Rail – Rail is the most dysfunctional category of pan-European travel. It remains extremely difficult to book a ticket for travel within one EU country from another EU country, mainly because of incompatible distribution and ticketing systems. Interlining between different rail operators is also very difficult, making through-ticketing hard to achieve.
Card agreements – Corporate clients cannot sign a pan-European contract with payment providers. Different financial rules in each country mean the client has to sign a collection of national market agreements instead.
VAT rules – Each EU country has different rules on how much VAT is applied to different categories of product and service purchase, and how much (if any) of it can be recovered.
What Brexit means for business travel
Currency changes – Sterling dropped to its lowest level against the US dollar since 1985 following the Brexit vote and, at time of writing, has not recovered. It has fallen more than 15 per cent against most currencies. As a result, costs incurred by overseas business travellers visiting the UK are generally lower. However, the weakness of the pound means more domestic and foreign leisure travellers are staying in UK hotels, so rising occupancy should push up average rates. For UK-based companies, costs incurred while travelling abroad soared overnight.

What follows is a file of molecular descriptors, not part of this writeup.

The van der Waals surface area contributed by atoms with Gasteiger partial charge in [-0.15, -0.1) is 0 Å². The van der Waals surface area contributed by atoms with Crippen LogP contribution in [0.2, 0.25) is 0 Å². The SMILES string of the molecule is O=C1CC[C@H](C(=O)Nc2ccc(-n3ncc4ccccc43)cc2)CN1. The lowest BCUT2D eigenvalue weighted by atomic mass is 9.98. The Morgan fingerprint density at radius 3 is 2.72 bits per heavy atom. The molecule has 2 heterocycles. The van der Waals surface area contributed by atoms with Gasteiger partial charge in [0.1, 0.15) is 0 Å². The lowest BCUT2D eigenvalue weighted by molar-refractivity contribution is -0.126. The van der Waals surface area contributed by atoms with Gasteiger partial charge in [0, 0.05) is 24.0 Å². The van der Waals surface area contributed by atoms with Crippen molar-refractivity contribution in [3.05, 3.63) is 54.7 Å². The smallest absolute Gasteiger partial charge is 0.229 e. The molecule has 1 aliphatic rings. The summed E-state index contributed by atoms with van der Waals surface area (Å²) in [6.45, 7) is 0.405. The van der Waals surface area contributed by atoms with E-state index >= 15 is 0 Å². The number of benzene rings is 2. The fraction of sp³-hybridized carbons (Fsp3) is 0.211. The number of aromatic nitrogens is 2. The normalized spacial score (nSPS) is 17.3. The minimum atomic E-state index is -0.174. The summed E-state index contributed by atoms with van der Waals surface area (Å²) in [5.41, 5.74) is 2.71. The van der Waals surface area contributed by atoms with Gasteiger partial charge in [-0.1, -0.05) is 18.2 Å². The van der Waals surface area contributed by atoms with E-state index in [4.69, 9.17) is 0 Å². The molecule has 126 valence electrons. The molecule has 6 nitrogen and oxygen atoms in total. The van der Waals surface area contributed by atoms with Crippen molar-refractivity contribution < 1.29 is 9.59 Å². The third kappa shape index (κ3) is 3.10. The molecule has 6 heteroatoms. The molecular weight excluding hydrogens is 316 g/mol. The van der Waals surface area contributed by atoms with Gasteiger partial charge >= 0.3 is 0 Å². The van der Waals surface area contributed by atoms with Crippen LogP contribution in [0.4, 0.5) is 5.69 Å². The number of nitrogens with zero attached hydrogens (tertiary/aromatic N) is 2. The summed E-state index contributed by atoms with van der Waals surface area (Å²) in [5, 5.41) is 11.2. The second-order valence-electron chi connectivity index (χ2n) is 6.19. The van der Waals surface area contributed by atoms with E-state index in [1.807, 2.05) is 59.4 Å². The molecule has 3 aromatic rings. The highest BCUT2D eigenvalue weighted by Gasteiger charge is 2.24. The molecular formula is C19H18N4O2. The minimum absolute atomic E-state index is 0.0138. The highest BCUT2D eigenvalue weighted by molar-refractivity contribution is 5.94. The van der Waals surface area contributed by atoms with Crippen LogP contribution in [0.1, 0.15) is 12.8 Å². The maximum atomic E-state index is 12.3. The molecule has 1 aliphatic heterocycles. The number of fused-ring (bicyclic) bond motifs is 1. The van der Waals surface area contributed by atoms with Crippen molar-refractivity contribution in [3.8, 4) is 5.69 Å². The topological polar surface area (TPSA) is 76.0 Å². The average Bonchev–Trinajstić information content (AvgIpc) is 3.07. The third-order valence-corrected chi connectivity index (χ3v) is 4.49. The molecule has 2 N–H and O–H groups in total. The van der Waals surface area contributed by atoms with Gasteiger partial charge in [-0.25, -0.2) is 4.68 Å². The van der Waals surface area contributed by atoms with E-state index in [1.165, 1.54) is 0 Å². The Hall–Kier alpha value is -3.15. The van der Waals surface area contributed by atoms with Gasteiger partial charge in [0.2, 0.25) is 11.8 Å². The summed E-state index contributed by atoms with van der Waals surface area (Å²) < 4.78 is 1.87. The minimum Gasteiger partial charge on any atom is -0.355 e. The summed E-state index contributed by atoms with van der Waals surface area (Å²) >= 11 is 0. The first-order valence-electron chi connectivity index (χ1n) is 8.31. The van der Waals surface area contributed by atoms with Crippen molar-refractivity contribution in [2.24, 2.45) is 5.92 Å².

Reduced demand – Eurostar said Brexit has already contributed to a fall in passenger numbers.
Reduced supply – Delta, Ryanair and British Airways/Iberia owner IAG are among airlines which have warend they will cut flights to the UK because they expect the economy, and therefore demand for air travel, to weaken.
Most forecasters believe that ending the four freedoms by exiting the EU would damage the UK economy. But even if there is only a “soft” exit in which the UK nominally leaves but retains the four freedoms, uncertainty preceding the final outcome is predicted to hurt the entire EU economy and its travel. Hilton Hotels has said it expects Brexit to “increase uncertainty and potentially hurt demand across the broader region.”
The TravelpoolEurope perspective: We have gained so much: let’s not lose it
On balance, it is clear the EU has achieved considerable advantages for multinational business travel, and it is very important these benefits do not unravel over the next few years. The departure of the UK – if it happens in a meaningful way – will hurt all of the EU in general, and the UK in particular, but how, and how much, we travel will be hit far harder if there is a domino effect and more countries vote to leave.